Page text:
In honor of Pride Month, Atwood Magazine has invited artists to participate in a series of essays reflecting on identity, music, culture, inclusion, and more.
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Today, LA-based singer/songwriter Donna Missal shares her essay, “What Queerness Means to Me,” a personal reflection on the enduring presence of queerness throughout her life, from childhood innocence and first love to the challenges faced in a world that oscillates between acceptance and discrimination, ultimately highlighting the power, resilience, and truth inherent in queerness, as a part of Atwood Magazine’s Pride Month series!
In the summer of 2022, Donna Missal was disoriented to find herself living out of her car and on friends’ couches in Los Angeles, questioning whether she could continue – financially and emotionally – to make music. In the past five years, she had collected tens of millions of streams across platforms, cultivated a passionate fan base for her heartfelt songwriting, played festivals from Bonnaroo to Bottle Rock, and toured with high-profile artists including Lewis Capaldi, CHVRCHES, and King Princess. Rolling Stone calls her music “stunning”, and Billboard has hailed her “drop kick of a vocal.” But still, Missal was struggling. Working through the pain, she found refuge in the creative process, digging deep into her beliefs about safety and satisfaction.
Last year, Missal shared on Twitter that she’d been let go at the end of her four-year recording contract. “It’s emotionally exhausting to posture like everything’s cool,” she wrote, of the “optics Olympics” that keep artists from sharing their challenges openly. Missal’s record deal had felt meaningful – it included resources, structure, and a set of people contractually obligated to believe in her. With this barometer of self-worth removed, she was unmoored and devastated. Fighting to take care of her basic needs while still working in the studio with other artists, Missal gained a new awareness of the tenuous nature of success in the music industry.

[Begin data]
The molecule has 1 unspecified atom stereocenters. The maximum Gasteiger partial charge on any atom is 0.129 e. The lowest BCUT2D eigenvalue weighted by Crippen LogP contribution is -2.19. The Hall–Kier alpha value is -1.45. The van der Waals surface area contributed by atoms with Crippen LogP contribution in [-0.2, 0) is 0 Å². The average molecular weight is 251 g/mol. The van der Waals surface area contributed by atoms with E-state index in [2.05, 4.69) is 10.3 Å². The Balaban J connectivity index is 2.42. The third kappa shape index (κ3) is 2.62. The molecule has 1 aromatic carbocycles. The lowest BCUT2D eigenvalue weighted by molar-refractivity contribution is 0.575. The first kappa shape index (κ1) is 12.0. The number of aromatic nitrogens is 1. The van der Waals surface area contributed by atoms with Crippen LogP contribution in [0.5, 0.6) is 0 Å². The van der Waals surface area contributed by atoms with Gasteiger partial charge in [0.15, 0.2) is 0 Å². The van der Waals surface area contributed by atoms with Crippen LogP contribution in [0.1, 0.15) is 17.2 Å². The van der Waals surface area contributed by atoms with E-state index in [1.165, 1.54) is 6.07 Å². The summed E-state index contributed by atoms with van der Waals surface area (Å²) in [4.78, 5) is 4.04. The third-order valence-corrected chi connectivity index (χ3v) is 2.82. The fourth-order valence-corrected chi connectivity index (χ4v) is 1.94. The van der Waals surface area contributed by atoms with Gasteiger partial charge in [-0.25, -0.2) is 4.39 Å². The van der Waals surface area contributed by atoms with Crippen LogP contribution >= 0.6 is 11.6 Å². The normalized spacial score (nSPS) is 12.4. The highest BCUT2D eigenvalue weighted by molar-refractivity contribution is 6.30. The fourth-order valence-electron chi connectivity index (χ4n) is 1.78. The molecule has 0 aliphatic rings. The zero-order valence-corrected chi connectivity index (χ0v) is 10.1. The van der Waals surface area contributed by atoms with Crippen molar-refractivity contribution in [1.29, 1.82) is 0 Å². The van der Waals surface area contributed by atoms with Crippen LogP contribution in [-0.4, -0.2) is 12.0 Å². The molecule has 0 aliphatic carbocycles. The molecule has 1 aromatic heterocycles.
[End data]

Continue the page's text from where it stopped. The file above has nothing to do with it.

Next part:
Missal had started out as a songwriter and backing artist, collaborating with artists like Tinashe, Sharon Van Etten, Macklemore, and Lee Fields, and landing a publishing contract in her early 20s. After what The Guardian called the “strident queer torch songs” of 2020s Lighter, Missal became a sought-out vocalist, tapped to contribute a cover of Cigarettes After Sex’s “Nothing’s Gonna Hurt You Baby” for the Oscar-winning film Promising Young Woman. In the confines of the early pandemic, Missal dove into bedroom pop recordings, using her powerful voice in a quieter way to avoid disturbing her neighbors. She showcased this spare and sexy homespun electronica on 2022’s in the mirror, in the night EP, which was executive produced by Sega Bodega (FKA Twigs, Caroline Polachek).
To represent her journey through the last year for the nightclub anthem “Flicker”, she enlisted choreographer Sadie Wilking to work with her on a video centering Missal performing a combat dance sequence in a grimy warehouse. Missal didn’t want it to be sexy. She wanted it to look like she was fighting for her life, and she trained for months to manifest the sequence’s display of physical power. Sweaty and muscled, Missal’s visceral movements in “Flicker” contrast with the ethereal sounds of the song. It embodies and completes her transformation.
Missal’s third studio album ‘Revel’ is out now via ADA Worldwide!
“WHAT QUEERNESS MEANS TO ME”
by Donna Missal
Time moves at an untouchable speed.